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Evolution to a Vegetable Diet - by Ron Skaar - November 2015


Evolution to a Vegetable Diet

by Ron Skaar

Numerous ancient philosophers chose to follow a vegetarian diet. Pythagoras, who concocted the theorem for triangles, was an outspoken advocate of animal rights in ancient Greece. Other Greeks, notably Plato, plus Roman philosophers Seneca the younger, Ovid and Plotinus followed suit. 

Their argument for the vegetarian diet was based on health and the transmigration of souls, at death into another body. If humans deserved justice, so did animals. Confucius and Gautama Buddha were promoting similar ideas, both around the 5th century B.C. By the 11th century A.D., St. Francis of Assisi had taken up their mantel. 

Christian vegetarianism was preferred by seventeenth century Englishman, Roger Crab.

He had radical views on pacifism and the evils of owning property, while promoting ingesting grass, weeds and roots as food. Perhaps that is why Crab was the inspiration for Lewis Carrols “Mad Hatter”. 

Voltaire, the French advocate for civil rights and freedom was a vegetarian, along with our own Ben Franklin. Vegetarian societies were well established in 19th century England and America. Those who included fish in their diet were called pescetarians. By the turn of the century Mahatma Gandhi was a member of the London vegetarian society, saying the plant based diet was a matter of ethics, not health.

Albert Einstein wrote, “Nothing will benefit human health and increase the chance of survival of life on earth, as the evolution to a vegetable diet.” Shortly after those words were written, veganism arose out of the London vegetarian society. At first it meant a non-dairy vegetarian but quickly grew into the non-exploitation of animals.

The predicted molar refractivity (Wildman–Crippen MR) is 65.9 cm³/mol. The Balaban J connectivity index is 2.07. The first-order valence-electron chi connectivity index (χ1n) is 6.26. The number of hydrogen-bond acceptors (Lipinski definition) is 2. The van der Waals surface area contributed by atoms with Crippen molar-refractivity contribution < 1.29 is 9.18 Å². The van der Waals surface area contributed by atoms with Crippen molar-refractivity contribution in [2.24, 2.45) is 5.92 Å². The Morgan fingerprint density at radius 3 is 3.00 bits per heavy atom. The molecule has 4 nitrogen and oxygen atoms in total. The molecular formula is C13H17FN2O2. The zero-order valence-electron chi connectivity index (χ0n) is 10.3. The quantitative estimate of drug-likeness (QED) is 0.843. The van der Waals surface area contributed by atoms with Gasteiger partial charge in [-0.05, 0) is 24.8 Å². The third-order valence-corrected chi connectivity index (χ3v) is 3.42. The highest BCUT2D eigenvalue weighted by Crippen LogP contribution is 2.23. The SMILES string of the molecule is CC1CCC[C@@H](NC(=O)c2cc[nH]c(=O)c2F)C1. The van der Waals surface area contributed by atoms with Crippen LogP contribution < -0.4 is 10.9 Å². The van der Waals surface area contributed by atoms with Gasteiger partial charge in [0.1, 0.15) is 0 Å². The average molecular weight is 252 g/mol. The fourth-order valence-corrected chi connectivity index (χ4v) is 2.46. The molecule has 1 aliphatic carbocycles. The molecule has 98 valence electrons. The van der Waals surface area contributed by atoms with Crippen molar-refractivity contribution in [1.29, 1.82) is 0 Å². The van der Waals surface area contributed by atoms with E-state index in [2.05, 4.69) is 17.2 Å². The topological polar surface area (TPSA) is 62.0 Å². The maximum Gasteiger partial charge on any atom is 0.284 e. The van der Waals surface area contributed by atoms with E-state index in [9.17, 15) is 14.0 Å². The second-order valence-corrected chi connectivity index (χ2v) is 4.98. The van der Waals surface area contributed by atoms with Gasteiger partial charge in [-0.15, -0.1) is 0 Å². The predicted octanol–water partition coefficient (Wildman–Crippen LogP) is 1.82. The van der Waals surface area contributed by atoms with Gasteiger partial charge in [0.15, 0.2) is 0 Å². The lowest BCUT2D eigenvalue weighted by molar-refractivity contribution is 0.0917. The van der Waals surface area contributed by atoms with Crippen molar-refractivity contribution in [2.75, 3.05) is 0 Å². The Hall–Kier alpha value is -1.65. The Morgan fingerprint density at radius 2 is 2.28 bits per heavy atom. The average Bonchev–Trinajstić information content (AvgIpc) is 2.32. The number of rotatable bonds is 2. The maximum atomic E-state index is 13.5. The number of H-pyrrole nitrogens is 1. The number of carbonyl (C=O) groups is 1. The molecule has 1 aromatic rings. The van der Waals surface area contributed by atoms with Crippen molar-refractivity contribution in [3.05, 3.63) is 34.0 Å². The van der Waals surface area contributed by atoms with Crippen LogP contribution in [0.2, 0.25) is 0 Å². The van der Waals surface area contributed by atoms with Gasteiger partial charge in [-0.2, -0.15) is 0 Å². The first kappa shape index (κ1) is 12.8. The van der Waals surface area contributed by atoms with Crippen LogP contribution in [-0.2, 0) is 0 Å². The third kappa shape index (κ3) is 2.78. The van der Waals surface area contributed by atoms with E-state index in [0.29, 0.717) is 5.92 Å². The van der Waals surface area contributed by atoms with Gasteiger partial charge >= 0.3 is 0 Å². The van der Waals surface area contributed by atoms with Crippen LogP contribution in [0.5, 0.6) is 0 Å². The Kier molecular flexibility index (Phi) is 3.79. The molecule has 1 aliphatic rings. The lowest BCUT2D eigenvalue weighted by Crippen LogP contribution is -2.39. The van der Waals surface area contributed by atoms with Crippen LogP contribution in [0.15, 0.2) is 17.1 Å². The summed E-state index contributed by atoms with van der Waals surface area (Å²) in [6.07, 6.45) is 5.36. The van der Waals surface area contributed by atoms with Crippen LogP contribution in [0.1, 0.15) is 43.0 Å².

The vegan philosophy extends beyond diet by opposing the use of animal products for any purpose. Environmental vegans believe that harvesting animals on industrial farms is both environmentally damaging and unsustainable. Sustainable farming is the skillful production of safe, high quality agricultural products while protecting and improving the natural environment, the social and economic conditions of workers, and safeguarding the welfare of all farmed animals.

I was a vegetarian for a decade, in my younger years. I became a pescetarian after moving to San Francisco, with all its fresh seafood. As a chef, I learned to compromise and taste all sorts of protein. I still do not eat red meat (bacon is a seasoning, right) but have found a middle ground, as a “fowlatarian”.

Thanksgiving was always the hardest holiday for me, as a vegetarian, to enjoy. Luckily all the side-dishes made it similar to a smorgasbord. Now with the bounty of fall crops upon us, family farms like local Tierra Vegetables are awash in winter squash and root vegetables. The accompanying recipe makes marvelous use of these products.

This salad pops with color, mixing roasted vegetables with crisp apple in a zippy herb dressing. Using a non-dairy substitute in the dressing makes it deliciously vegan.

Alexander Valley Salad with Horseradish Dressing


½ cup low-fat sour cream
1 ½ tablespoons prepared horseradish cream sauce
2 tablespoons Dijon mustard
(or use 3 tablespoons of 100% natural horseradish mustard)
3 tablespoons white wine vinegar
1 teaspoon honey
2 tablespoons chopped chives
Salt and freshly ground pepper

Salad: 4-6 servings

2 medium beets
2 cups diced peeled butternut squash
1 ½ cups broccoli florets
1 medium apple, cored and diced
Whole grain croutons, made from your favorite whole grain bread
½ cup toasted pumpkin seeds
5 oz. 50% spring mix & 50% baby spinach

Combine the dressing ingredients in food processor until smooth, add water to thin to desired consistency. Add chives, salt and pepper. 

Wrap the beets in aluminum foil and roast in preheated 375 degree oven for 45 minutes.

Let the beets rest in foil for 15 minutes, then remove foil and skin, cut into desired shape.

Line oven pan with parchment, keeping separate, toss squash and broccoli in olive oil and salt and pepper. Roast in oven for 20 minutes. Let all vegetables cool to room temp.

Mound lettuce on plates, decorate with beets, squash, broccoli and apples, garnish with croutons and seeds. Pass dressing on side.